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How to Develop In-House Video Competency, Part 2: Staffing and Investment

In this second segment of our 5-part series on best practices for developing an in-house video operation at your organization, we'll look at staffing needs and the level of investment you should anticipate as you build your video program.

Producer/Director and Scriptwriter

Finally, you may find you need an internal producer/director and script writer. Generally, I recommend leaving the creative to the ad agencies, who actually do creative for a living. So many different kinds of video come into play when you’re developing a comprehensive video program for a corporation or organization.

You may find yourself producing education videos, training, profiles, interviews, or thought leadership pieces. Marketing video and agency-level advertisements are just one small piece of today’s corporate video ecosystem.

When you bring this competency in-house, it may mean that your ad agency is still doing video related to your brand and your advertising. For the work that you do bring in-house, depending on the amount and sophistication of scripting required, you may want to hire a scriptwriter or someone with a writing competency and the ability to draft scripts based on key messages to help formulate your scripts. You can plug those scripts into a teleprompter and then work with your talent to deliver them.

We’ll revisit this question in Part 5 of this series, which will focus on which elements of video production and publishing you may want to continue to outsource even after you’ve invested in and initiated video work in-house.


A key question that relates not just to staffing but to all aspects of implementing a video program is, how much are you going to spend on this? Typically, if you’re the person in the organization tasked with bringing in video, but also facing the kind of budgetary restrictions involved in any new internal undertaking, you’ll need to build a business case to your boss for bringing this competency in-house. You’ll need to put together a budget and demonstrate the ROI of doing this internally instead of only working with a video production company.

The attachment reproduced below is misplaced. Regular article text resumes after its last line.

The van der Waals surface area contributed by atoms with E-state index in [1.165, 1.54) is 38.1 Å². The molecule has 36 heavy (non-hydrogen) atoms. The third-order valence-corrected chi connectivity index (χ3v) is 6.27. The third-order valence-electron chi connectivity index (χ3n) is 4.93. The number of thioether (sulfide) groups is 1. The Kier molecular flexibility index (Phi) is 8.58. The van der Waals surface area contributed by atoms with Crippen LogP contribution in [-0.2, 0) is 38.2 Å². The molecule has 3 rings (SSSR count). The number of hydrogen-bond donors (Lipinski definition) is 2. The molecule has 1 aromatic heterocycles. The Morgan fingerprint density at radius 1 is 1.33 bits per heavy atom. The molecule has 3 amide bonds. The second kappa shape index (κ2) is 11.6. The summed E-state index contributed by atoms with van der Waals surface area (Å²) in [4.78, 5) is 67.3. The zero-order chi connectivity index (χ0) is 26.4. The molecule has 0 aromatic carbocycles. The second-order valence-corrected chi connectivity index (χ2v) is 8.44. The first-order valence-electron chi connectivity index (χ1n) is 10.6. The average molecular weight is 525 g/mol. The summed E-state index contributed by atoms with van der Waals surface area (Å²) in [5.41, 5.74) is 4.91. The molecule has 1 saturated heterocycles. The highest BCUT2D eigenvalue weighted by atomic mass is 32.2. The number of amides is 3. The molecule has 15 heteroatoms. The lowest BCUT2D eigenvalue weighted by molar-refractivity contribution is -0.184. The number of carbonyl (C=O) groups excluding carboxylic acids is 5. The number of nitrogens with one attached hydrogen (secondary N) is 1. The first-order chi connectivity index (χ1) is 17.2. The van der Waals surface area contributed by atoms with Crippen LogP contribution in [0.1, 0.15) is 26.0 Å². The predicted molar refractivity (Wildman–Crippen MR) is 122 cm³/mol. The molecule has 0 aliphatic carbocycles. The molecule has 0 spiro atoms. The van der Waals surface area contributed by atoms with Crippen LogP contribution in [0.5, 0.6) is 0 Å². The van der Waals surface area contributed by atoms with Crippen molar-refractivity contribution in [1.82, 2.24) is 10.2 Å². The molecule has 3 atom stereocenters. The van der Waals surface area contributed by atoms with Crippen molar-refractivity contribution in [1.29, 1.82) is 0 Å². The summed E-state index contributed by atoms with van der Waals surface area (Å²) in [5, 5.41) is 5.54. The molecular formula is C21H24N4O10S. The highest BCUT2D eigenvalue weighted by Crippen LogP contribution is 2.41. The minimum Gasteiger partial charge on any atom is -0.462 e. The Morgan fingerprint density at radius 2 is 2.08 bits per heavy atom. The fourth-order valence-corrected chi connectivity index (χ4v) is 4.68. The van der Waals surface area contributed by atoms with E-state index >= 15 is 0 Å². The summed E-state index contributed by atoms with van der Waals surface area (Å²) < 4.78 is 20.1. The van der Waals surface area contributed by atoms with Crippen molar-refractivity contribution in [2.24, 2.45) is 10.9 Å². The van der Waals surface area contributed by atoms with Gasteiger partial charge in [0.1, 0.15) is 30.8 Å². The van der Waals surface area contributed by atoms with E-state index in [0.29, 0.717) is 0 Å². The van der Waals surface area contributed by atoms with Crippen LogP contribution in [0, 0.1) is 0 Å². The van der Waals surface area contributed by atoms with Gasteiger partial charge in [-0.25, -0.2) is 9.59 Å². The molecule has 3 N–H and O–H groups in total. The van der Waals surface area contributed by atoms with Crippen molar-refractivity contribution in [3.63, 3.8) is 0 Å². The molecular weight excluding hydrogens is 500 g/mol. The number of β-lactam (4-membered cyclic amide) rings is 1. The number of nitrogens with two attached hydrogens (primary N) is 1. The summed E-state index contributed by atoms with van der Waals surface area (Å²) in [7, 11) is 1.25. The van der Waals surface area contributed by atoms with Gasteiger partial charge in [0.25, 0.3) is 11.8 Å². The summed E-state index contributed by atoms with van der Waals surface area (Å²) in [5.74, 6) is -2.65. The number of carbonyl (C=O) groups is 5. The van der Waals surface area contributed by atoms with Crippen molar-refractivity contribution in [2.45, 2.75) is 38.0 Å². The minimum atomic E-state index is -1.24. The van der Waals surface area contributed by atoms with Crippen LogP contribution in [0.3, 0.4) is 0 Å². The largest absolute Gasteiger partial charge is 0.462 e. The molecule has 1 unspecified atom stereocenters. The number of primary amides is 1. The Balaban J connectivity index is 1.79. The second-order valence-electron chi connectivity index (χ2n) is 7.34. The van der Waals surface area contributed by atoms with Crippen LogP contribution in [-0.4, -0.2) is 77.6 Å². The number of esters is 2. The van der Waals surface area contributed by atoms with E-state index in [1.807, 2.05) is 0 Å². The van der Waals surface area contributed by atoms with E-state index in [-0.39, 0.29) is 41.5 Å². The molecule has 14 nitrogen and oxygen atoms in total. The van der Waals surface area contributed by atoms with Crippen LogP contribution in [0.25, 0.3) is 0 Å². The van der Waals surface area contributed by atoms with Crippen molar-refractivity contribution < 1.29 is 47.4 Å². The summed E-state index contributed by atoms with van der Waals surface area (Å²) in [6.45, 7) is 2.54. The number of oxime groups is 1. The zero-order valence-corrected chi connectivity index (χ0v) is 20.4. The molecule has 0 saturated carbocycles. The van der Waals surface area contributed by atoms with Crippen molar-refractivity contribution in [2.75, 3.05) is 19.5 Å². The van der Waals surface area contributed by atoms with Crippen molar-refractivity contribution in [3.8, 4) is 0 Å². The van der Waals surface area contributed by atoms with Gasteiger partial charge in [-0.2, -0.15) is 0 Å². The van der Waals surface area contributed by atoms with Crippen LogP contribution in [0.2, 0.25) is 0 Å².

There are a lot of pieces in the investment puzzle. Let's start with staffing, which I’ve place on the left of the chart in Figure 1 (below), which shows the investment breakdown for establishing in-house video competency, and provides ranges of what you can expect to have to budget for each component.

Figure 1. The investment breakdown. Click the image to see it at full size.

Most readers have either worked as independent videographers or hired videographers in their market, so I’m sure most of you know what you’d pay for a videographer. Full-time equivalent salaries will vary by location, of course, but as I mentioned earlier, you probably want at least a videographer, an editor, and a production coordinator on your team.

Again, it depends at what stage you are in growing your in-house competency, and your staffing needs are going to grow with you. In our case, we've got 18 dedicated video people in-house, plus a field team of 500. How much you spend on staffing, technology, studio equipment, and media assets, as broken down in Figure 1, depends on how much content you produce.

We’ll go into more depth on technology and equipment in Part 3 of this series.

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In this five-part series, we'll examine all the elements you need to consider when developing an in-house video competency at your business or organization, beginning with studio setup in Part 1, then moving on to staffing, investment, gearing up,, content and marketing strategy, and concluding with the elements of a video publishing program that you should continue to outsource.
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This final installment of our 5-part series on in-house video is focused on outsourcing. What functions or roles should you consider to outsource to vendors after you bring much of your video competency and production in-house?